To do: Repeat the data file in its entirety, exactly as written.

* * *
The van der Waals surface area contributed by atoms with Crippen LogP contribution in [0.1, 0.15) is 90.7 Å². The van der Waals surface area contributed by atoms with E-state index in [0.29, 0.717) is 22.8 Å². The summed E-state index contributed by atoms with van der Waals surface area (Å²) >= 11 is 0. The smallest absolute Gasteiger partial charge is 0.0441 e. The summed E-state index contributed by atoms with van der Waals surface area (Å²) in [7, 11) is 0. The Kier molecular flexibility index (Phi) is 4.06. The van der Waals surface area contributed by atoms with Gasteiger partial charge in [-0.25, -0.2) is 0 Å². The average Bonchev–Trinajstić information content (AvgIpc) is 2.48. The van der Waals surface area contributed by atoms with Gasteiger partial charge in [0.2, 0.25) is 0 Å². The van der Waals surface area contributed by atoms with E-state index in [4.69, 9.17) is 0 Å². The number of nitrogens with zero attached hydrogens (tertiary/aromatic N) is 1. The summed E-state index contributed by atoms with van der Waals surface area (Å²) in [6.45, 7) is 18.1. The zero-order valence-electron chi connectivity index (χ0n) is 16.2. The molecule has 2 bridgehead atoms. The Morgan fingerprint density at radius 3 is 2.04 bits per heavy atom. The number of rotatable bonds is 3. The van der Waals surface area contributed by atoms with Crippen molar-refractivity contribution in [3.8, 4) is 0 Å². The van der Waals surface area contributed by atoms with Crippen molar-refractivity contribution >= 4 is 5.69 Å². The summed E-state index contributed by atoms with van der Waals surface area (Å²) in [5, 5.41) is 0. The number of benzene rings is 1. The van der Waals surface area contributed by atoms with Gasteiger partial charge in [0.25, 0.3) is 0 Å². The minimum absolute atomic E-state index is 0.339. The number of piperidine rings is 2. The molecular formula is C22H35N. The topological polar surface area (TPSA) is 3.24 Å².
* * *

The van der Waals surface area contributed by atoms with Crippen LogP contribution in [0.1, 0.15) is 90.7 Å². The van der Waals surface area contributed by atoms with E-state index in [0.29, 0.717) is 22.8 Å². The summed E-state index contributed by atoms with van der Waals surface area (Å²) >= 11 is 0. The smallest absolute Gasteiger partial charge is 0.0441 e. The summed E-state index contributed by atoms with van der Waals surface area (Å²) in [7, 11) is 0. The Kier molecular flexibility index (Phi) is 4.06. The van der Waals surface area contributed by atoms with Gasteiger partial charge in [-0.25, -0.2) is 0 Å². The average Bonchev–Trinajstić information content (AvgIpc) is 2.48. The van der Waals surface area contributed by atoms with Gasteiger partial charge in [0.2, 0.25) is 0 Å². The van der Waals surface area contributed by atoms with E-state index in [4.69, 9.17) is 0 Å². The number of nitrogens with zero attached hydrogens (tertiary/aromatic N) is 1. The summed E-state index contributed by atoms with van der Waals surface area (Å²) in [6.45, 7) is 18.1. The zero-order valence-electron chi connectivity index (χ0n) is 16.2. The molecule has 2 bridgehead atoms. The Morgan fingerprint density at radius 3 is 2.04 bits per heavy atom. The number of rotatable bonds is 3. The van der Waals surface area contributed by atoms with Crippen molar-refractivity contribution in [3.8, 4) is 0 Å². The van der Waals surface area contributed by atoms with Crippen molar-refractivity contribution >= 4 is 5.69 Å². The summed E-state index contributed by atoms with van der Waals surface area (Å²) in [5, 5.41) is 0. The number of benzene rings is 1. The van der Waals surface area contributed by atoms with Gasteiger partial charge in [0.25, 0.3) is 0 Å². The minimum absolute atomic E-state index is 0.339. The number of piperidine rings is 2. The molecular formula is C22H35N. The topological polar surface area (TPSA) is 3.24 Å².